South Africa on high alert after two 'imported' cholera cases from Zimbabwe detected in Limpopo


South Africa's Deputy Minister of Health, Dr. Sibongiseni Dhlomo, confirmed on Monday, 15 January, that two cases of cholera detected in Limpopo were “imported” from Zimbabwe. The announcement was made in a statement published on the South African Government website.

cholera cases in Limpopo from 2 Zimbabweans

The first patient, a 43-year-old man from Zimbabwe, tested positive for cholera and has since been discharged from Musina Hospital. 

The second patient, a 27-year-old man also from Zimbabwe, is currently in isolation at Hellen Franz Hospital. 

He presented with symptoms of abdominal cramps, watery diarrhoea, and vomiting that started on 11 January 2024.

The statement detailed the travel history of the second patient, stating, "The patient travelled to Zimbabwe on 9 December 2023 and returned to South Africa on 10 January 2024. His health condition is stable and still in isolation at the hospital."

In response to these cases, local outbreak response teams have been activated to conduct further investigations and provide health education to identified contacts.

The statement urged the public to maintain personal hygiene to prevent the spread of the disease. 

"The Deputy Minister of Health, Dr. Sibongiseni Dhlomo urges members of the public to be vigilant and maintain personal hygiene as the country records two laboratory-confirmed cases of cholera in Limpopo. Both cases are imported from Zimbabwe."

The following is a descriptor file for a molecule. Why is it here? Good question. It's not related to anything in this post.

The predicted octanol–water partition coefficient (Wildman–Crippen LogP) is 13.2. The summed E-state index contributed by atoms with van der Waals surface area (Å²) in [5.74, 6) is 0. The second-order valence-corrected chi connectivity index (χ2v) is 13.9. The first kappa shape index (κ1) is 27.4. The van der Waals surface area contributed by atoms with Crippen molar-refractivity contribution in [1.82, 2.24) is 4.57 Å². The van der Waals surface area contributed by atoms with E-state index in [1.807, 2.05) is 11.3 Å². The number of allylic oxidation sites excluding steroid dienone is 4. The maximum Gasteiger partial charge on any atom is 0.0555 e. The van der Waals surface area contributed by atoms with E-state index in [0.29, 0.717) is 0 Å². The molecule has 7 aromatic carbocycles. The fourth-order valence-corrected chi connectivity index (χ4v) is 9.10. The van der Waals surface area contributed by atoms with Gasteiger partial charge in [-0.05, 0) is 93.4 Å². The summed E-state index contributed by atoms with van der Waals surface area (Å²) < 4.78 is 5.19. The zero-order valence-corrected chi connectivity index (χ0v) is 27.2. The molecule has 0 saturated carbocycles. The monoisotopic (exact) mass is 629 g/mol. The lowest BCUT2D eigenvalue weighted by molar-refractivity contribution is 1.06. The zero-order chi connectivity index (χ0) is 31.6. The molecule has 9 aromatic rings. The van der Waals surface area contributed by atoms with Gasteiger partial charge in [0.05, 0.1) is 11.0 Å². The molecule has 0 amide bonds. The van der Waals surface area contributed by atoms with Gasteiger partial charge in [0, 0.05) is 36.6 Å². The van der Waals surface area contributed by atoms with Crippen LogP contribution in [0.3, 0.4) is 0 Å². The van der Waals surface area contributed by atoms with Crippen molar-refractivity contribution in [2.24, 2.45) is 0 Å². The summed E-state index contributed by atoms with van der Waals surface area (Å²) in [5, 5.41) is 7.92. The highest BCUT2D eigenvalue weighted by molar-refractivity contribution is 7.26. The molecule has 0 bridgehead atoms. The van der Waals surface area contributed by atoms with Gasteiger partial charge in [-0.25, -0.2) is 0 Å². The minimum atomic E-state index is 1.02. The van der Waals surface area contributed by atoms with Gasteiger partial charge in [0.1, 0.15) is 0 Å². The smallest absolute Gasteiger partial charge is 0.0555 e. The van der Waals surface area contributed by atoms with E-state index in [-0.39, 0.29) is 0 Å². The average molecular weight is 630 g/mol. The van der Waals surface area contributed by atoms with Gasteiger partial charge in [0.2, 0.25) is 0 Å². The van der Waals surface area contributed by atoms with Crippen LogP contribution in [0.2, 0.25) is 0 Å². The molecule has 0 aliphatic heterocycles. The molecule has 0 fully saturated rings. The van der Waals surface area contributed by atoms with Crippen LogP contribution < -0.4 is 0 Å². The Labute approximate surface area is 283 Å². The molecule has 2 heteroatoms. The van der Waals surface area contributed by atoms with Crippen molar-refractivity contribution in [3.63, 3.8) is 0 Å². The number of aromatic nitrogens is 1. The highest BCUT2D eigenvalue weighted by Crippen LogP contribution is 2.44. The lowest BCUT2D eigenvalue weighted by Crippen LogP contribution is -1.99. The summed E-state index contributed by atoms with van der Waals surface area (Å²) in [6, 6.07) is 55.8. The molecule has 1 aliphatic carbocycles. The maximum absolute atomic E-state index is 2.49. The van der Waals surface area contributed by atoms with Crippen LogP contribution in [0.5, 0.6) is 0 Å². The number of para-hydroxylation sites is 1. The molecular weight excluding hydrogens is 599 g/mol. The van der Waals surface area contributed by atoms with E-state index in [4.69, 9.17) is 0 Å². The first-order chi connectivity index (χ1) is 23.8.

South Africa said it remains on high alert for possible "imported" cases from Zimbabwe, which is currently battling a cholera outbreak that has claimed over 200 lives. 

As a precautionary measure, health screening has been intensified at the Beitbridge border post in collaboration with the Border Management Authority.

Dr. Dhlomo thanked the patients for their honesty about their travel history and cooperation with health officials. 

He appealed to all those with a travel history to cholera outbreak areas to do the same to save lives and prevent further transmission to other people.

The Deputy Minister also advised travellers along N1 from Musina and other parts of the country to avoid using known or suspected contaminated surfaces, especially in public places. 

He urged the public to wash hands thoroughly with soap before handling food or after using the bathroom.

The statement concluded with a warning: "All people who experience cholera-like symptoms (stomach cramps, diarrhoea, and dehydration and vomiting), with or without a travel history to cholera endemic countries and areas, are also urged to present themselves to the nearest health facilities without delays. 

"Never drink water from unsafe sources such as rivers, dams, or streams, unless boiled or disinfected first."

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